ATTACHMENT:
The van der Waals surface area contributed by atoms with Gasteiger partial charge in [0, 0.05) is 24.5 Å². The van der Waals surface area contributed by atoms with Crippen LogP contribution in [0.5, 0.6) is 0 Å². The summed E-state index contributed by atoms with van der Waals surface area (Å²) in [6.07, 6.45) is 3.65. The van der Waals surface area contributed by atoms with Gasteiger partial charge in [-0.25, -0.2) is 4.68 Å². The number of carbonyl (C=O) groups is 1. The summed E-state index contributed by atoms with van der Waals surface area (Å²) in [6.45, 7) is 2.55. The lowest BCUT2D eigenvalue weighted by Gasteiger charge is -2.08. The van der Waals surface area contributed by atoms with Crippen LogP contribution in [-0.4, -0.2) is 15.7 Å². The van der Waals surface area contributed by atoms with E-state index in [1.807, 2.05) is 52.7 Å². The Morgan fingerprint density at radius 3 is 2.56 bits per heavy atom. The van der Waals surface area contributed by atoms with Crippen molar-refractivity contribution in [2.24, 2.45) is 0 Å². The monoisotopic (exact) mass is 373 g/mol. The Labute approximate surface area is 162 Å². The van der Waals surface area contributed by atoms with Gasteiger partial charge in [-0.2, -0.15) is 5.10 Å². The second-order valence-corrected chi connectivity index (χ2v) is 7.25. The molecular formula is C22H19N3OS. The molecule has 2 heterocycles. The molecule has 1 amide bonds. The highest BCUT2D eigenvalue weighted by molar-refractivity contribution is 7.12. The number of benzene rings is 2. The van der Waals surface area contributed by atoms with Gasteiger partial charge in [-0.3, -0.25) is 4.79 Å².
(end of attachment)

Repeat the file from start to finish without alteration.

The van der Waals surface area contributed by atoms with Gasteiger partial charge in [0, 0.05) is 24.5 Å². The van der Waals surface area contributed by atoms with Crippen LogP contribution in [0.5, 0.6) is 0 Å². The summed E-state index contributed by atoms with van der Waals surface area (Å²) in [6.07, 6.45) is 3.65. The van der Waals surface area contributed by atoms with Gasteiger partial charge in [-0.25, -0.2) is 4.68 Å². The number of carbonyl (C=O) groups is 1. The summed E-state index contributed by atoms with van der Waals surface area (Å²) in [6.45, 7) is 2.55. The lowest BCUT2D eigenvalue weighted by Gasteiger charge is -2.08. The van der Waals surface area contributed by atoms with Crippen LogP contribution in [-0.4, -0.2) is 15.7 Å². The van der Waals surface area contributed by atoms with E-state index in [1.807, 2.05) is 52.7 Å². The Morgan fingerprint density at radius 3 is 2.56 bits per heavy atom. The van der Waals surface area contributed by atoms with Crippen molar-refractivity contribution in [2.24, 2.45) is 0 Å². The monoisotopic (exact) mass is 373 g/mol. The Labute approximate surface area is 162 Å². The van der Waals surface area contributed by atoms with Gasteiger partial charge in [-0.2, -0.15) is 5.10 Å². The second-order valence-corrected chi connectivity index (χ2v) is 7.25. The molecular formula is C22H19N3OS. The molecule has 2 heterocycles. The molecule has 1 amide bonds. The highest BCUT2D eigenvalue weighted by molar-refractivity contribution is 7.12. The number of benzene rings is 2. The van der Waals surface area contributed by atoms with Gasteiger partial charge in [-0.3, -0.25) is 4.79 Å².